• 80GB is the RAW data storage area. However, in order to actually use the drive, it has to be formatted, which reveals the actual usable capacity which in your case is 69.5GB.
  • And just to add to what rammingbambi said, formatting uses some of the capacity to map the drive's usable area. My best analogy for this would be a 500 page blank book (if such a thing existed). You lose 2 pages to the front and back cover, then several pages to store the (even empty) table of contents and index.
  • Hard drive manufactures measure using 1000 MB per GB, but the actual conversion is 1024 MB per GB, since it's based on base 2. (2^10) The size reported by your computer is based on the correct 1024 MB/GB number.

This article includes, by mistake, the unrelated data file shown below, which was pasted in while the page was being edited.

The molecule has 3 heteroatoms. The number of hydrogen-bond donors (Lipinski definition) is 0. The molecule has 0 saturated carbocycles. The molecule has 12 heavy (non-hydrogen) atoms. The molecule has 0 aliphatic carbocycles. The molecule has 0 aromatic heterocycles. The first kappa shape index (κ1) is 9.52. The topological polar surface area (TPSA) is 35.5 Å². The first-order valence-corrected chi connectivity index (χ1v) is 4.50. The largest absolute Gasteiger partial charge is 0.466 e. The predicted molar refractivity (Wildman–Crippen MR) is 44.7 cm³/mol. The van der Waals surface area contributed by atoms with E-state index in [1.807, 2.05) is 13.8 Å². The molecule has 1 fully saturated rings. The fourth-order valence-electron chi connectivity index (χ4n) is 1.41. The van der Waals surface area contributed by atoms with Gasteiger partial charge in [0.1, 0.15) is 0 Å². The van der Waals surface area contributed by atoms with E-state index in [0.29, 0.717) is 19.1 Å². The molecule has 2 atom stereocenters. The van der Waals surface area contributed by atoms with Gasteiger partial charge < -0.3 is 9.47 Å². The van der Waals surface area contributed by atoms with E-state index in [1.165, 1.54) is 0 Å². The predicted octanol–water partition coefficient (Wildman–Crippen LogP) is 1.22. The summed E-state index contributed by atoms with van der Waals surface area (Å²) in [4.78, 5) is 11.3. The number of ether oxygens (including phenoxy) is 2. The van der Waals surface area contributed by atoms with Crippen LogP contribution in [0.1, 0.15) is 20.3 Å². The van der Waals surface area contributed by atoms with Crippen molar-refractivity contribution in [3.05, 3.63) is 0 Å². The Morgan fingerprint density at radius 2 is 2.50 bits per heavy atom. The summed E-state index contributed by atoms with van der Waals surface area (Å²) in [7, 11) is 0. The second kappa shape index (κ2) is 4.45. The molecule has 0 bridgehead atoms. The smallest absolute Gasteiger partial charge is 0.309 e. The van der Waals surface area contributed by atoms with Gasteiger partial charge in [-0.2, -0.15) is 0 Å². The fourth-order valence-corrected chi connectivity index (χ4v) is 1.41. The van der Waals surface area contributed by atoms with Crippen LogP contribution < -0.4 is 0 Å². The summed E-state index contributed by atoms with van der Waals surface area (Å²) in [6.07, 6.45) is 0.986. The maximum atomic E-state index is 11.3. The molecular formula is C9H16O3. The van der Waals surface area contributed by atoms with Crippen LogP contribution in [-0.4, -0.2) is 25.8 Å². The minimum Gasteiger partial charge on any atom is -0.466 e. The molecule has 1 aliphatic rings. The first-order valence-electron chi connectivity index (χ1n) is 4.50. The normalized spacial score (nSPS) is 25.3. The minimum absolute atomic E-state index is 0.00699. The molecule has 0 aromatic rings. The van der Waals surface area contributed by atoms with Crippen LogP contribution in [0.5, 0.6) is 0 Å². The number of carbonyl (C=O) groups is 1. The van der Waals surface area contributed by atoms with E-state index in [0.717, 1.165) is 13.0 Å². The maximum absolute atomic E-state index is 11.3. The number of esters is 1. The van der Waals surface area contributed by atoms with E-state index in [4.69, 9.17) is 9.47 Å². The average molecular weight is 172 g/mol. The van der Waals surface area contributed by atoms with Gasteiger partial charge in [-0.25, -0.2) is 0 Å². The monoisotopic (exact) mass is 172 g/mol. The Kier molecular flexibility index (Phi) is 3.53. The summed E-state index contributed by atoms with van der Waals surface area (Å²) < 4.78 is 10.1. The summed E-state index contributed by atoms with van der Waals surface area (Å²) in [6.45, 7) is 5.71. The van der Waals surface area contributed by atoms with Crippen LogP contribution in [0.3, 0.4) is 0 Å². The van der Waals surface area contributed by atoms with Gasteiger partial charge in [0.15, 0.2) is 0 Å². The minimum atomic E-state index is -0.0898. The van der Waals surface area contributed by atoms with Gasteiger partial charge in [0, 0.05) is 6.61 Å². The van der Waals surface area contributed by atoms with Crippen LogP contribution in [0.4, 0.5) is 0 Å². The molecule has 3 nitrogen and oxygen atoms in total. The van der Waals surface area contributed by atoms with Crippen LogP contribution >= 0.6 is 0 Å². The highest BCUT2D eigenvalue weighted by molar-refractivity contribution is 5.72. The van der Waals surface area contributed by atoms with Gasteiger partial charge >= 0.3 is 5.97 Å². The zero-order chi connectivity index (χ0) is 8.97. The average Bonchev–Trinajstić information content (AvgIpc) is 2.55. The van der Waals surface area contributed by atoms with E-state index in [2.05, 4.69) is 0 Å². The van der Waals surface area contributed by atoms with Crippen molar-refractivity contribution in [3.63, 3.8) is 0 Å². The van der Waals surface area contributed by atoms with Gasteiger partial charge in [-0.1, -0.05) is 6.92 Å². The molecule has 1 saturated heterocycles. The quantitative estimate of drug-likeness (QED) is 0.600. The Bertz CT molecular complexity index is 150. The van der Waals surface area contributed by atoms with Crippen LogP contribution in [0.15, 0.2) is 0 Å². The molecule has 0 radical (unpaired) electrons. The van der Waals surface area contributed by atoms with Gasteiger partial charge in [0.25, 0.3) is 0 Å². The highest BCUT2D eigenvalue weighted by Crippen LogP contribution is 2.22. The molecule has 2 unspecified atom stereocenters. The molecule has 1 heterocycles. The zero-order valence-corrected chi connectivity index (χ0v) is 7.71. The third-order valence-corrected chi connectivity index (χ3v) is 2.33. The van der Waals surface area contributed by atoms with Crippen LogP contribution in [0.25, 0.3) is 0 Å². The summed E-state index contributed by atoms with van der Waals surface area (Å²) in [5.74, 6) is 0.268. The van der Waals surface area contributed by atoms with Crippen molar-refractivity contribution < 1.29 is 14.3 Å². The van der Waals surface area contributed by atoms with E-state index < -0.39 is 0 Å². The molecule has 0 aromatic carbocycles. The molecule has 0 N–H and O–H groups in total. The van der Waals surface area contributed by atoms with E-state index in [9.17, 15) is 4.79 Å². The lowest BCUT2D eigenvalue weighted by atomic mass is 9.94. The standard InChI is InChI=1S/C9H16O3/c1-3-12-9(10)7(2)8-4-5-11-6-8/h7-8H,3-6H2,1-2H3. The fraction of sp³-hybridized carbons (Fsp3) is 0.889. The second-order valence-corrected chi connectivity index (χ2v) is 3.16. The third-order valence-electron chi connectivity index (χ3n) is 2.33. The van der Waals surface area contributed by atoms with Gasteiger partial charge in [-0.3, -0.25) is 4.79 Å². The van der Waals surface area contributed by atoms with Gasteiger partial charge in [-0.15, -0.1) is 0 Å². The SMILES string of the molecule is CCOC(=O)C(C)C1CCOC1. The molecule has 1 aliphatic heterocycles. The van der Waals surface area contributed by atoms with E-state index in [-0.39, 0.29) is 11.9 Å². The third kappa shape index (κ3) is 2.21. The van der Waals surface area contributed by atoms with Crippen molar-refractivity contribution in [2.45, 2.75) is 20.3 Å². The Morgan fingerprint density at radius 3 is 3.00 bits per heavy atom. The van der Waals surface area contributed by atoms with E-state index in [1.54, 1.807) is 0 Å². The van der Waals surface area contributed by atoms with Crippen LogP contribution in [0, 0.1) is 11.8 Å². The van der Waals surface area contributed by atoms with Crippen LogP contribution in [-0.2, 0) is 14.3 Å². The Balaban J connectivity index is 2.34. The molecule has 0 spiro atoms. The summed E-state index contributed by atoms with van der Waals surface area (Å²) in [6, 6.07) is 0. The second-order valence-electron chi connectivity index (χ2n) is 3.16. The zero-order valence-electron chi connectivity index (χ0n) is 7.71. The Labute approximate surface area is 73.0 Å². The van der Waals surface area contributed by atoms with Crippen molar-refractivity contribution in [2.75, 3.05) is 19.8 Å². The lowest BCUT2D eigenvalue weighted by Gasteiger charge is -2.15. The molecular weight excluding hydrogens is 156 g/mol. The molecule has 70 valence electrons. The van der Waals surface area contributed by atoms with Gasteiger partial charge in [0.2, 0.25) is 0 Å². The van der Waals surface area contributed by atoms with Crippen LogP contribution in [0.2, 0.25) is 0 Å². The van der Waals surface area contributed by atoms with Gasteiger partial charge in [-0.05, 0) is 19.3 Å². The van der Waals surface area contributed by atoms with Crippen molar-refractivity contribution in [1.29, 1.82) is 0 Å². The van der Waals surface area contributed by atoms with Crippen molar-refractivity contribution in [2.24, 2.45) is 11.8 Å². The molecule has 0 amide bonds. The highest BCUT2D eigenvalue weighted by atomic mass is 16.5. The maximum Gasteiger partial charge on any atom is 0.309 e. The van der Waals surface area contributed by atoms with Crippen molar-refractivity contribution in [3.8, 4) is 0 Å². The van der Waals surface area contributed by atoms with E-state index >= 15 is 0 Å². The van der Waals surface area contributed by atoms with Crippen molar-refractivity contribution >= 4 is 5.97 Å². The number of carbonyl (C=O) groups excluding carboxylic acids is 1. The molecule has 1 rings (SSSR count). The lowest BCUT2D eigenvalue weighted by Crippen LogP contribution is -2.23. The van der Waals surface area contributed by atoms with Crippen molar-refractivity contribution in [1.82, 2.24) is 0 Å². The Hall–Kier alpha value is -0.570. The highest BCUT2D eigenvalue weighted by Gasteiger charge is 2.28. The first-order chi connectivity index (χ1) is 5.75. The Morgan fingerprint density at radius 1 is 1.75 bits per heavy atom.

• Suppose you have a HD that is advertised at 750 GIG. The computer will read it at 698 GIG. You take the difference which is 52 GIG and divide that by 750. You get .069333 or 6.93%
  • As has already been mentions, drive manufacturers use a smaller measure of what a Gbyte is than does the Operating System. But also, many system sellers now include a "Recovery Partition" of 5-7 Gbyte, in which they put a backup copy of the Operating System which yu can reinstall if the main partition gets smashed.

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